Victims of the death squads: One family's harrowing story of kidnap and murder in Iraq

Anyone who believes that the American-led "surge" in Iraq is succeeding should hear the story of Mohammed and Nadia al-Hayali. Both fluent in English – Nadia, who was born in Montpellier, also speaks French – they were the kind of well-educated, modern Iraqis who should have been the driving force behind a new secular democracy. Yet Mohammed is believed dead at the hands of kidnappers who seized the whole family, and Nadia is living the miserable half-life of the exile with their two children in Jordan.

…..I learned what happened next in a phone call from Nadia in April this year. Her voice was flat, emotionless. The family had been kidnapped by an armed gang, she said. She and the two children, Dahlia, eight, and Abdullah, 10, had eventually been freed, but Mohammed had been kept captive, despite the payment of a ransom. It was not until this summer, when I saw Nadia and the children in Amman, the capital of Jordan, that the final tragedy came out.

"Do you remember how it was, even a few years ago?" asked Nadia. The confident, articulate woman I remembered had gone, and the trauma of recent months was written on her pale, drawn face. "We thought things couldn't get worse, violence will ease off, things will get better. How wrong we were."

The mother and two children were released by the kidnappers, after a harrowing ordeal. They returned home and paid a $10,000 ransom, but never saw or heard from the father of the family again. The mother and two children fled to Jordan, where they live as refugees. Here is how that report ends:

The greatest tragedy is that the story of the Hayalis is far from unique. No police report was ever made on Mohammed's kidnapping and probable murder, so it is not included in the figures purporting to show that the "surge" is working. The same is true of vast numbers of deaths, because going to the police, infiltrated and dominated by militias in many districts of Baghdad, is considered futile or downright dangerous.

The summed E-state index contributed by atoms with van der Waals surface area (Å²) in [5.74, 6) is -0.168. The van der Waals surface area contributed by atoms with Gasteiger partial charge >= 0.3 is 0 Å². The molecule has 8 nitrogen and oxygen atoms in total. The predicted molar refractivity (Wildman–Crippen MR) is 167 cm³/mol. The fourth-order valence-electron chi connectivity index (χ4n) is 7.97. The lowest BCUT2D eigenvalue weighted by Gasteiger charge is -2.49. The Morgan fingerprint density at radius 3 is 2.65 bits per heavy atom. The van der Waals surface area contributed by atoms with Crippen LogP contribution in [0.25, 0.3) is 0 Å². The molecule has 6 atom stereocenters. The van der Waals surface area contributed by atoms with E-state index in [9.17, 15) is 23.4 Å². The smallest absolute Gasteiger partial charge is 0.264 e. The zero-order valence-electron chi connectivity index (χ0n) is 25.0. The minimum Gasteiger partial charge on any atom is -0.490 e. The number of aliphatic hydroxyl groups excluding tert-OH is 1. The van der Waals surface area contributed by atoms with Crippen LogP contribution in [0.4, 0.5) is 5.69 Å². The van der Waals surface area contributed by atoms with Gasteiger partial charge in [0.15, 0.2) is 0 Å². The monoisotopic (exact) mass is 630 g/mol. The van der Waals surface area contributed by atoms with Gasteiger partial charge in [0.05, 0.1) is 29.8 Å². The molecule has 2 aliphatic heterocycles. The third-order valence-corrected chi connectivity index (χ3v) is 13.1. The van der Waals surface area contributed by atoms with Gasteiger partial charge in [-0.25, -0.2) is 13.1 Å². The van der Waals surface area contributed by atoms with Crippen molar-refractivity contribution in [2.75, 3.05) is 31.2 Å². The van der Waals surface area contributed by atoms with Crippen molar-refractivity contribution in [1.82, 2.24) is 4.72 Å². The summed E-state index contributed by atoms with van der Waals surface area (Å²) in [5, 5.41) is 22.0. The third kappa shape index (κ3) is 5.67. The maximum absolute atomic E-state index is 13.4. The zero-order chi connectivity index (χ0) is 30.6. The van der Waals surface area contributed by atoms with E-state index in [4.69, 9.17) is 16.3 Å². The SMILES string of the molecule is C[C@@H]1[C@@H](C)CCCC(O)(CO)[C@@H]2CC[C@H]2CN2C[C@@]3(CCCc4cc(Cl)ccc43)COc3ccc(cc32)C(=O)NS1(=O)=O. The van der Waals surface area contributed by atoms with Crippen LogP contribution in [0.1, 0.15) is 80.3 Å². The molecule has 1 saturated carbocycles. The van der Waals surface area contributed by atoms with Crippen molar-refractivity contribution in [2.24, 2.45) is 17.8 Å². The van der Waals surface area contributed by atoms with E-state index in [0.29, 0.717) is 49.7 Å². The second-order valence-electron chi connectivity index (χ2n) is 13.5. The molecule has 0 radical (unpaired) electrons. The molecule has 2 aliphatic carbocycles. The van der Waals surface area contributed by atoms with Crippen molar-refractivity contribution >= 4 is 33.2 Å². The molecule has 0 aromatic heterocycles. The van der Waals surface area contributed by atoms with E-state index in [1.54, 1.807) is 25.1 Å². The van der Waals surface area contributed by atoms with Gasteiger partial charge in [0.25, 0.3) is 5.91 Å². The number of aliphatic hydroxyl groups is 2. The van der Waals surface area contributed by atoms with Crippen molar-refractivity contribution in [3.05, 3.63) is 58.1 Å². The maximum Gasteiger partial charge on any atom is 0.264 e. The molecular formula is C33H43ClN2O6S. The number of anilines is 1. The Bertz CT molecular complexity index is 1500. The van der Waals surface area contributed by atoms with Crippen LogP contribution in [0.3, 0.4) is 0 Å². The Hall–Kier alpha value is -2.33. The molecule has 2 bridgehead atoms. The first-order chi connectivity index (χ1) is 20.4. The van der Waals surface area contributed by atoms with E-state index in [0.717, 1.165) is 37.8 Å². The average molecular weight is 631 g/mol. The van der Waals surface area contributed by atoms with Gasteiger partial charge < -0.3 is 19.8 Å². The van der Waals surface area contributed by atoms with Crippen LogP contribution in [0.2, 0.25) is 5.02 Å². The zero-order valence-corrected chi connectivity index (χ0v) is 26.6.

And there are thousands, probably hundreds of thousands of stories like the above – stories of US troops shattering families, of armed gangs kidnapping and murdering families, of human destruction on a vast scale. But some of the stories do not even make it into the news.

Photo: An Iraqi woman, right, grieves for her husband and his brother, with her mother-in-law, left, at a hospital morgue in Baqouba, 60 kilometers (35 miles) northeast of Baghdad, Iraq on Wednesday, Aug. 8, 2007. The women say the two brothers were killed in an overnight raid by U.S. troops in a village 30 kilometers (19 miles) north of Baqouba. There was no report by the U.S. military about the raid. (AP Photo)

I don’t have any stories from Afghanistan and Pakistan (from a lack of time, not a lack of material), but you can bet your last dollar that the very same things are happening there. I did find a video of a young Afghan girl who lost her entire family in a coalition bombing earlier this year. She also lost her arm and a leg. Her name is Grana and she is 12 years old. The video is posted below.

If you support the continued occupation of Iraq or Afghanistan, or the bombing of Pakistan, then you support WHAT WAR BRINGS: shattered families.

Video report of the Haditha massacre:

Afghan girl hurt by coalition bombing: